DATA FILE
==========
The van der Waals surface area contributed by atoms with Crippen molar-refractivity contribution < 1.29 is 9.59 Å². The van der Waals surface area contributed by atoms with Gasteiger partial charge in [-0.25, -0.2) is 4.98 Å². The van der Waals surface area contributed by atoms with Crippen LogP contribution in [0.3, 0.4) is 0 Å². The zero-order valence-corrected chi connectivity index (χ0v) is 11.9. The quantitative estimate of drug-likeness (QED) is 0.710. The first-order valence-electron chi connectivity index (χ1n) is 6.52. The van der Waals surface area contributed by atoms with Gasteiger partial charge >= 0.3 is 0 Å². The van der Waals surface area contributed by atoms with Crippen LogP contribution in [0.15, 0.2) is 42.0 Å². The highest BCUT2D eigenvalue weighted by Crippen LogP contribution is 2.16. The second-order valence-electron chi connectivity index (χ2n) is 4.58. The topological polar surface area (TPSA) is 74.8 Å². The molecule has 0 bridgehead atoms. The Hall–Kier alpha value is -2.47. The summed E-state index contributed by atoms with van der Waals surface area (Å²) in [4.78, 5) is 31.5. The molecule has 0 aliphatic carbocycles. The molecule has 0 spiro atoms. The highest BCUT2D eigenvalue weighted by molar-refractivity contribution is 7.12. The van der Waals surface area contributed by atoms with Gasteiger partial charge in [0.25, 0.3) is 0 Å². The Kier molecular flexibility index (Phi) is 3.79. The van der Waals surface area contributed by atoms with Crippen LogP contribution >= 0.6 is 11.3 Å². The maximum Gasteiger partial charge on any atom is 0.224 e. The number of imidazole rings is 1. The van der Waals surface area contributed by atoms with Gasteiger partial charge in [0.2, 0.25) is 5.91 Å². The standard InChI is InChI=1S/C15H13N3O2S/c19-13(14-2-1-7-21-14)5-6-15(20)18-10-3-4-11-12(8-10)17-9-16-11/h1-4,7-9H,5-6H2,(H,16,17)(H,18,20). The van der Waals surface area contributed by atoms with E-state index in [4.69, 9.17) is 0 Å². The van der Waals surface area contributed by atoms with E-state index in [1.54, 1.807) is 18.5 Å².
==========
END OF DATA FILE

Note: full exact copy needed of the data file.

The van der Waals surface area contributed by atoms with Crippen molar-refractivity contribution < 1.29 is 9.59 Å². The van der Waals surface area contributed by atoms with Gasteiger partial charge in [-0.25, -0.2) is 4.98 Å². The van der Waals surface area contributed by atoms with Crippen LogP contribution in [0.3, 0.4) is 0 Å². The zero-order valence-corrected chi connectivity index (χ0v) is 11.9. The quantitative estimate of drug-likeness (QED) is 0.710. The first-order valence-electron chi connectivity index (χ1n) is 6.52. The van der Waals surface area contributed by atoms with Gasteiger partial charge >= 0.3 is 0 Å². The van der Waals surface area contributed by atoms with Crippen LogP contribution in [0.15, 0.2) is 42.0 Å². The highest BCUT2D eigenvalue weighted by Crippen LogP contribution is 2.16. The second-order valence-electron chi connectivity index (χ2n) is 4.58. The topological polar surface area (TPSA) is 74.8 Å². The molecule has 0 bridgehead atoms. The Hall–Kier alpha value is -2.47. The summed E-state index contributed by atoms with van der Waals surface area (Å²) in [4.78, 5) is 31.5. The molecule has 0 aliphatic carbocycles. The molecule has 0 spiro atoms. The highest BCUT2D eigenvalue weighted by molar-refractivity contribution is 7.12. The van der Waals surface area contributed by atoms with Gasteiger partial charge in [0.25, 0.3) is 0 Å². The Kier molecular flexibility index (Phi) is 3.79. The van der Waals surface area contributed by atoms with Crippen LogP contribution >= 0.6 is 11.3 Å². The maximum Gasteiger partial charge on any atom is 0.224 e. The number of imidazole rings is 1. The van der Waals surface area contributed by atoms with Gasteiger partial charge in [0.2, 0.25) is 5.91 Å². The standard InChI is InChI=1S/C15H13N3O2S/c19-13(14-2-1-7-21-14)5-6-15(20)18-10-3-4-11-12(8-10)17-9-16-11/h1-4,7-9H,5-6H2,(H,16,17)(H,18,20). The van der Waals surface area contributed by atoms with E-state index in [4.69, 9.17) is 0 Å². The van der Waals surface area contributed by atoms with E-state index in [1.54, 1.807) is 18.5 Å².